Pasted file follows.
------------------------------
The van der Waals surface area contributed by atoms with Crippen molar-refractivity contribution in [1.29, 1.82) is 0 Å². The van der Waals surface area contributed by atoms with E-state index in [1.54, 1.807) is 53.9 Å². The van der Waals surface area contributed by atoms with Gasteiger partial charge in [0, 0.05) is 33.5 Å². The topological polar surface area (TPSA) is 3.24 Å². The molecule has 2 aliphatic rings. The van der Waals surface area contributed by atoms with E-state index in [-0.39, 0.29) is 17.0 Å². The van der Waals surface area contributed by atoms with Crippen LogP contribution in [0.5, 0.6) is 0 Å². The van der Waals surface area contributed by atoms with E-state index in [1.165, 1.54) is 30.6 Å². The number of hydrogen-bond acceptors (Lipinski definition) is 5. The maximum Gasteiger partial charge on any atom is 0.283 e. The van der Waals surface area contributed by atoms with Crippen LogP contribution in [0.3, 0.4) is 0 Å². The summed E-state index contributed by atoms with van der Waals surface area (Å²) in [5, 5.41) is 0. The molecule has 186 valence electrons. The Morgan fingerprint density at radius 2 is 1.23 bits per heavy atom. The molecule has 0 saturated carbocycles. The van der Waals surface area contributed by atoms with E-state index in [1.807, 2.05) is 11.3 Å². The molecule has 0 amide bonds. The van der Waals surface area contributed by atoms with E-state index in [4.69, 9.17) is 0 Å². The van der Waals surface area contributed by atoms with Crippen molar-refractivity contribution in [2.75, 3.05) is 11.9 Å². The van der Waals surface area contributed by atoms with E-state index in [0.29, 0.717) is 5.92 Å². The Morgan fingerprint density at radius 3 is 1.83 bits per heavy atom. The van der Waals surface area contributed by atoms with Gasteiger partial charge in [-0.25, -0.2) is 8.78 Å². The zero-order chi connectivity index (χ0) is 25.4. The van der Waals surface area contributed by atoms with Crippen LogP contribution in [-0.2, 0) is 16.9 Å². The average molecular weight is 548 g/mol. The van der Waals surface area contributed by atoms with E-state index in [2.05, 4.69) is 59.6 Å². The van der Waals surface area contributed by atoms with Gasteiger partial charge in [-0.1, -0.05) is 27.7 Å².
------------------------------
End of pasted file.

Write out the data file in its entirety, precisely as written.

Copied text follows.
The van der Waals surface area contributed by atoms with Crippen molar-refractivity contribution in [1.29, 1.82) is 0 Å². The van der Waals surface area contributed by atoms with E-state index in [1.54, 1.807) is 53.9 Å². The van der Waals surface area contributed by atoms with Gasteiger partial charge in [0, 0.05) is 33.5 Å². The topological polar surface area (TPSA) is 3.24 Å². The molecule has 2 aliphatic rings. The van der Waals surface area contributed by atoms with E-state index in [-0.39, 0.29) is 17.0 Å². The van der Waals surface area contributed by atoms with Crippen LogP contribution in [0.5, 0.6) is 0 Å². The van der Waals surface area contributed by atoms with E-state index in [1.165, 1.54) is 30.6 Å². The number of hydrogen-bond acceptors (Lipinski definition) is 5. The maximum Gasteiger partial charge on any atom is 0.283 e. The van der Waals surface area contributed by atoms with Crippen LogP contribution in [0.3, 0.4) is 0 Å². The summed E-state index contributed by atoms with van der Waals surface area (Å²) in [5, 5.41) is 0. The molecule has 186 valence electrons. The Morgan fingerprint density at radius 2 is 1.23 bits per heavy atom. The molecule has 0 saturated carbocycles. The van der Waals surface area contributed by atoms with E-state index in [1.807, 2.05) is 11.3 Å². The molecule has 0 amide bonds. The van der Waals surface area contributed by atoms with E-state index in [4.69, 9.17) is 0 Å². The van der Waals surface area contributed by atoms with Crippen molar-refractivity contribution in [2.75, 3.05) is 11.9 Å². The van der Waals surface area contributed by atoms with E-state index in [0.29, 0.717) is 5.92 Å². The Morgan fingerprint density at radius 3 is 1.83 bits per heavy atom. The van der Waals surface area contributed by atoms with Gasteiger partial charge in [-0.25, -0.2) is 8.78 Å². The zero-order chi connectivity index (χ0) is 25.4. The van der Waals surface area contributed by atoms with Crippen LogP contribution in [-0.2, 0) is 16.9 Å². The average molecular weight is 548 g/mol. The van der Waals surface area contributed by atoms with E-state index in [2.05, 4.69) is 59.6 Å². The van der Waals surface area contributed by atoms with Gasteiger partial charge in [-0.1, -0.05) is 27.7 Å².